PARIS, 18 March — Paris police clashed again with protestors as thousands marched through the country in anger at the government’s push to increase the state pension age without a vote.
President Emmanuel Macron is facing the most serious challenge to his authority since four years ago’s protests by the “Gilets Jaunes” or Yellow Vests.
Demonstrators chanted “Macron, Resign!” at the Place d’Italie, in southern Paris. Riot police used tear gas to clash with others in the crowd, as trash bins were set ablaze.
After demonstrations that had resulted in 61 arrests over the past two nights, Paris municipal authorities have banned rallies at Place de la Concorde and Champ-Elysees.
A group of activists and students from the “Revolution Permanente”, a collective, briefly invaded the Forum des Halles shopping center, waving banners calling to a general strike. They also shouted “Paris stand up! Rise up!” videos posted on social media.
BFM television showed images of protests in cities like Compiegne, Nantes and Marseille in south. Police used tear gas in Bordeaux, southwest France, against protesters who started a fire.
“There is no room for violence. “One must respect parliamentary democracy,” Jean-Noel Barrot, Digital Transition and Telecommunications Minister, told Sud radio.
A large alliance of France’s major unions said that it would continue to mobilize to push for a U-turn. On Thursday, a day of industrial action will be held across France.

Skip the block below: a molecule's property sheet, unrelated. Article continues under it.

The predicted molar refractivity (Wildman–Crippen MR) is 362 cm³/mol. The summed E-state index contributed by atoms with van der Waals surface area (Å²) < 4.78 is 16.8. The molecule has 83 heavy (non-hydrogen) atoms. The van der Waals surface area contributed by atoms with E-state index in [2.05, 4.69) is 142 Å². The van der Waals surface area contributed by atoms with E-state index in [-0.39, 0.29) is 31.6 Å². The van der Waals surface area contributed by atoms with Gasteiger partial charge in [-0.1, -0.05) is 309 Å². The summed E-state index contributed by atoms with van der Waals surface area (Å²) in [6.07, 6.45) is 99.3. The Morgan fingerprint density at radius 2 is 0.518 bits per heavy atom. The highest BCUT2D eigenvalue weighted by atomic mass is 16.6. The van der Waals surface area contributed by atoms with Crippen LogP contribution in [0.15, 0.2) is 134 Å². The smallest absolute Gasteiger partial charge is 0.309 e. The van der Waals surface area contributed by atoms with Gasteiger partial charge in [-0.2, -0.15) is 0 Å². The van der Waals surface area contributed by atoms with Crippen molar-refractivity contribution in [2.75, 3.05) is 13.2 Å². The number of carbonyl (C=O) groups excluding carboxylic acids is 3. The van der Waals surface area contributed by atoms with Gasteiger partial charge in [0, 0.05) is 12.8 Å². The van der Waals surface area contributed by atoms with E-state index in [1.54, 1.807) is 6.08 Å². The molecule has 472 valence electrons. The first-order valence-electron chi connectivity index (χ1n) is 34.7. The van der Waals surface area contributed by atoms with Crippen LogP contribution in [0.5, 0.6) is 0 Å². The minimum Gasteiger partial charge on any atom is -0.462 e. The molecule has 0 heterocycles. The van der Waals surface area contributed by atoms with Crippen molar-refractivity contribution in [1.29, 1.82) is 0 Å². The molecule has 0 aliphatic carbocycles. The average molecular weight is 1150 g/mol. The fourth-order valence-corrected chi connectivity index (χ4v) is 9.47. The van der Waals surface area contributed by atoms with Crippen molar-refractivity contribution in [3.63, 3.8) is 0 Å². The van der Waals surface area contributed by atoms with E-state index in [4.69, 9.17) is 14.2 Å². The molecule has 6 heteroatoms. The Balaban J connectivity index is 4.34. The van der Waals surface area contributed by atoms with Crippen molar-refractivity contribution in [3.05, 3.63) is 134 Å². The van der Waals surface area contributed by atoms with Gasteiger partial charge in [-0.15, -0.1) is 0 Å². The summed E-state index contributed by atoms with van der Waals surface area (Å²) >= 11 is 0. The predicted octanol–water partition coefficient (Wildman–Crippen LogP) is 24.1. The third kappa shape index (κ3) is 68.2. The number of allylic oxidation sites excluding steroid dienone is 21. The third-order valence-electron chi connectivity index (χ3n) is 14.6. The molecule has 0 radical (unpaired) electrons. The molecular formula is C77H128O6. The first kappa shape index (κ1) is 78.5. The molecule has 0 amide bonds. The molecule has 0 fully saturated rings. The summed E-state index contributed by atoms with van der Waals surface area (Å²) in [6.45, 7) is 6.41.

After refuse workers joined the action, rubbish began to pile up on Paris’ streets.
A spokesperson for the company said that 37% of operational personnel at TotalEnergies (TTEF.PA ) refineries and depots — located at sites such as Feyzin, southeast France, and Normandy in Normandy in northern France — went on strike Saturday. The railways are still experiencing rolling strikes.
Although there have been eight days of peaceful protests across the country since January, as well as many industrial actions at the local level, the turmoil of the last three days reminds me of the Yellow Vest protests that erupted in late 2018, over high fuel prices. These demonstrations forced Macron to partially reverse his position on the carbon tax.
Macron’s reform raises the retirement age by two years, to 64. This is what the government considers essential in order to keep the system solvent.